As MeToo slides from intense focus to history, we risk sexual misconduct offenders creeping from their hiding places to harm again. Media attention has moved on to the coronavirus and other pressing issues. Fortunately, we have a force for change that remains – fiction and nonfiction authors who don’t let us simply move on.
Know My Name: A Memoir by Chanel Miller is a New York Times bestseller, a New York Times Book Review Notable Book, and a National Book Critics Circle Award winner. The author takes us on a real-life, arduous journey – post sexual assault. She didn’t have to invite us into her world, but she did and we’re better for it. She shares the day-by-day recovery process with a rare honesty that draws the reader in, accompanying Miller, seeing through her eyes, feeling her pain.
Miller’s assault went public. She had no choice when passers-by interrupted the Stanford University campus attack on her nonconscious body. Police were called. The press became involved. For a while, she tried to stay quiet – not an uncommon reaction. She moved to another state for the summer, but even that didn’t protect her from intrusions.
In one chapter, she describes male strangers who feel entitled to harass her on walks to and from a printmaking class. Why, she wonders, do they get to do that? If her boyfriend were with her this would not happen. He could walk alone on this route. We feel her anger and indignation. Yet, in defiance, she continues to walk. Why should she have to give up what she enjoys?
Miller notices a campus poster reporting that approximately one in four women are sexually abused. It depicts a number of figures like those on female restrooms, every forth one colored red – a victim like herself. She turns and sees young women crossing a quad. One in four of them will be metaphorically red someday. Clearly, sexual abuse is not going away.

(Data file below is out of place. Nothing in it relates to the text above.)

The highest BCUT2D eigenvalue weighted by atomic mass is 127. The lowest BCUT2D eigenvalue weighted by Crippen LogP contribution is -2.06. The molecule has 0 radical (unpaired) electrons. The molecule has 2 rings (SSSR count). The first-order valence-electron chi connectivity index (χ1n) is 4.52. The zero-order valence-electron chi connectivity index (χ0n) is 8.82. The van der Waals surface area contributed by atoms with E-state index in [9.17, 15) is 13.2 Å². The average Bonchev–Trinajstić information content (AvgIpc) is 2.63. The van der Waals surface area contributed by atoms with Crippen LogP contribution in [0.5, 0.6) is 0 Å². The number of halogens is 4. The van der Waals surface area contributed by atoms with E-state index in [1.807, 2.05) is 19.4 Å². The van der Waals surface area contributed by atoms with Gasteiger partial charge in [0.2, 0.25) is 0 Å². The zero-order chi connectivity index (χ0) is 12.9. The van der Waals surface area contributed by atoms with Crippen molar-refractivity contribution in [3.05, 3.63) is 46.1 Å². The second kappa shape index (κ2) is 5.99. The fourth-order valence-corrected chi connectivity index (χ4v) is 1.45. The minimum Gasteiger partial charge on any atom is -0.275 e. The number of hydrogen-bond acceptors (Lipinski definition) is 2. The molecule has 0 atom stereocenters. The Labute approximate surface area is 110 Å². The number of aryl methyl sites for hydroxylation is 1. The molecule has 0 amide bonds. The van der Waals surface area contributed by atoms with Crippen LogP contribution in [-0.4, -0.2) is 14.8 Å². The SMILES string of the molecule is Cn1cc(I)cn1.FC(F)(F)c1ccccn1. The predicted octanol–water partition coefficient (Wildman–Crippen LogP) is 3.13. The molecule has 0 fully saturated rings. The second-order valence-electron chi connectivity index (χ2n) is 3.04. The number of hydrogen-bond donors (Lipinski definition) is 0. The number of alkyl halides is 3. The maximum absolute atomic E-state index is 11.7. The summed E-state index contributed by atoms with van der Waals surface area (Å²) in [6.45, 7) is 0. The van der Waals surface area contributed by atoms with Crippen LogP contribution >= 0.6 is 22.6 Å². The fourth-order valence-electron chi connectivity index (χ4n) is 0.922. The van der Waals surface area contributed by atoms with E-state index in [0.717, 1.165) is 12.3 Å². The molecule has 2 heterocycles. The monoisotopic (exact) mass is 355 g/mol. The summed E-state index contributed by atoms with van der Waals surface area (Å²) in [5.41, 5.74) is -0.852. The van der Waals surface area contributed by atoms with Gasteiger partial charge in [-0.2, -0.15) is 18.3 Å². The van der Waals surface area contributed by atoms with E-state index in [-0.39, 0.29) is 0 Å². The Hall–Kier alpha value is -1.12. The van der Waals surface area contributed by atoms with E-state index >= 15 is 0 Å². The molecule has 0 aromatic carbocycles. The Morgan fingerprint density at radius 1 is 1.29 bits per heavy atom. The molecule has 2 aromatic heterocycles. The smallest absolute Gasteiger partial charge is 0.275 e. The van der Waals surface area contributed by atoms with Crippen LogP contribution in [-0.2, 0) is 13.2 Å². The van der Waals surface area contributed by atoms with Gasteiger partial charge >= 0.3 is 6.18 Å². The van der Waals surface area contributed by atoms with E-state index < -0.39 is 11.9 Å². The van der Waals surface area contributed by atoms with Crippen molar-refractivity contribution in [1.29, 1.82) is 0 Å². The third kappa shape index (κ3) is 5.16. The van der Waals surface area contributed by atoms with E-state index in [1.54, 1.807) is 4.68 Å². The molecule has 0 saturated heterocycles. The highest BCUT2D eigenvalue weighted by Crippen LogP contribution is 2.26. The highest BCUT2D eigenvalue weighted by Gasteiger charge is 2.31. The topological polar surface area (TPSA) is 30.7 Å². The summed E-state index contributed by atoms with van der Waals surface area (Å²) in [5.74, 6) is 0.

Miller writes about what happened to her in real life. While I’ve researched and written about sexual misconduct, I also turned to fiction as a vehicle of change. My debut crime mystery, Shadow Campus, tackles toxic cultures for women. In the sequel, Damned If She Does, a young professor, Meg Doherty, keeps her assault secret for six years – even from her family. She pulls back from much of life for some time, like Miller, piecing together who she’d become – to rebuild – only to have that work dismantled time and again.
Meg envisions lecturing, her students thinking about what she’d endured – questions in their minds: Had she put herself in a bad situation? Was she partially to blame? Did she dress provocatively? Shouldn’t she have done something differently?
Both Miller and Meg wonder if they’ll ever be seen outside the confining box of rape? As happened in reality to Miller, would their attackers pay with a short prison sentence, if any? Who would be by their side in court and in life? Where do women go for help?
Assaults on women are still shockingly high. Domestic violence has increased during the coronavirus. We can’t afford to let the MeToo movement become a flash-in-the-pan. While far more the exception than the rule, “manosphere” online groups characterized by anti-female disdain and some committed to punitive actions need to be watched and written about.
If you’re a writer and think the time has passed for writing about sexual harassment and abuse, think again. We need you.
I used to wonder if nonfiction could viscerally convey the enduring costs to victims of sexual assault. Know My Name is not a dry report – far from it. Miller shares a true story told beautifully, candidly and in a manner you won’t soon forget. Crucially, she has not let the door close on sexual abuse because other issues have naturally taken precedence. Perhaps one day that will be her greatest contribution.
*Damned If She Does has been selected by Kirkus Reviews for their September 2020 announcement of “Great Indie Books Worth Discovering.”
Kathleen also blogs at www.kathleenkelleyreardon.com